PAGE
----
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11th Y.B. Chavan Memorial Lecture Delivered by Dr. Ajay Kumar, Defence Secretary on "India’s Defence Policy: Contours and Challenges"

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  • Dr. Ajay Kumar, Defence Secretary, Ministry of Defence
    December 03, 2020

    Defence Policy

    • Defence policy involves decisions in the context of the international security environment and the domestic constraints and motivations. The contours of Strategic decisions are defined by the context of international politics and structural decisions are governed by the domestic context. Strategic decisions deal with threats and challenges of the alliances, balance of power, nuclear weapons, transnational terrorism, and war and peace. Structural decisions deal with the issues like modernisation of armed forces, procurement of weapons within overall ambit of availability of fiscal resource and decision-making structures. These strategic and structural variables are not independent but mutually interactive. For instance, India’s arms acquisition and our approaches for enhancing deterrence involve both the strategic and structural constraints, i.e., at the strategic level our approach towards enhancing the credibility of deterrence through capability acquisition must take into account the structural constraints of fiscal resource availability.
    • Over the years, the importance of defence policy in India’s national security studies has increased a great deal because of the continuity and multiplicity of external threats – both military and non-military. Threats and challenges from the emerging international security system dictate better political and strategic management of defence. External and domestic environments in the context of India’s defence policy making are not competing but mutually interactive influences. A credible and an affordable defence will depend a great deal on our ability to craft resilient strategic approach within the overarching influence of both external and internal determinants.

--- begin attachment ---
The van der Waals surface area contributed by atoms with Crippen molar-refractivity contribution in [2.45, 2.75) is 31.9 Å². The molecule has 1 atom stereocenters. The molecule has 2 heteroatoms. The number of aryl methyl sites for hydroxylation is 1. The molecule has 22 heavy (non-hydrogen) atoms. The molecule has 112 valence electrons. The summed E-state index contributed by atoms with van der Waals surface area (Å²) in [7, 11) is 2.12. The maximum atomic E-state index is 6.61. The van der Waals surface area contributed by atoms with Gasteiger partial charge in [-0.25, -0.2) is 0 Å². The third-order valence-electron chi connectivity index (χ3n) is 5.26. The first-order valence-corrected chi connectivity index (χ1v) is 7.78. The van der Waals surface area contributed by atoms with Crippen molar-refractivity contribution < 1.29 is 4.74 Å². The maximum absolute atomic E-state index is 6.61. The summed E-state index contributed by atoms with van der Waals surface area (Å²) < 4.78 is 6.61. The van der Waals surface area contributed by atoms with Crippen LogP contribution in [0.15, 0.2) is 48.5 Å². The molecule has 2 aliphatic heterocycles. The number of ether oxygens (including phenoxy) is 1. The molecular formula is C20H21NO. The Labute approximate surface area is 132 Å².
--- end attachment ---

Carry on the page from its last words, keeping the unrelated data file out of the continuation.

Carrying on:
• Defence Policy encompasses all aspects of operations, HR issues  including recruitment, training, Acquisition, maintenance,  Financial Planning,  planning for taking care of erstwhile soldiers, land related policies. Important task is to balance the budget so that there are monies for upgradation and modernization, infusion of new tech and new age weapons/platforms as well as monies for taking care of men and women. This also touches upon pension to the veterans and correct ratio short service and permanent components in the Armed Forces.
    • Let us look at some examples of Policy domain of Defence.

    Operations

    • Directives of the Govt.  as general guiding principles to prepare for  and fight a war. A new dimension of “response short of war” and “proxy war” has also emerged now.
    • It is imperative to bring in greater jointness and integration in our defence forces. A major reform process has been initiated with the formation of first CDS in the country and the formation of Department of Military Affairs this year.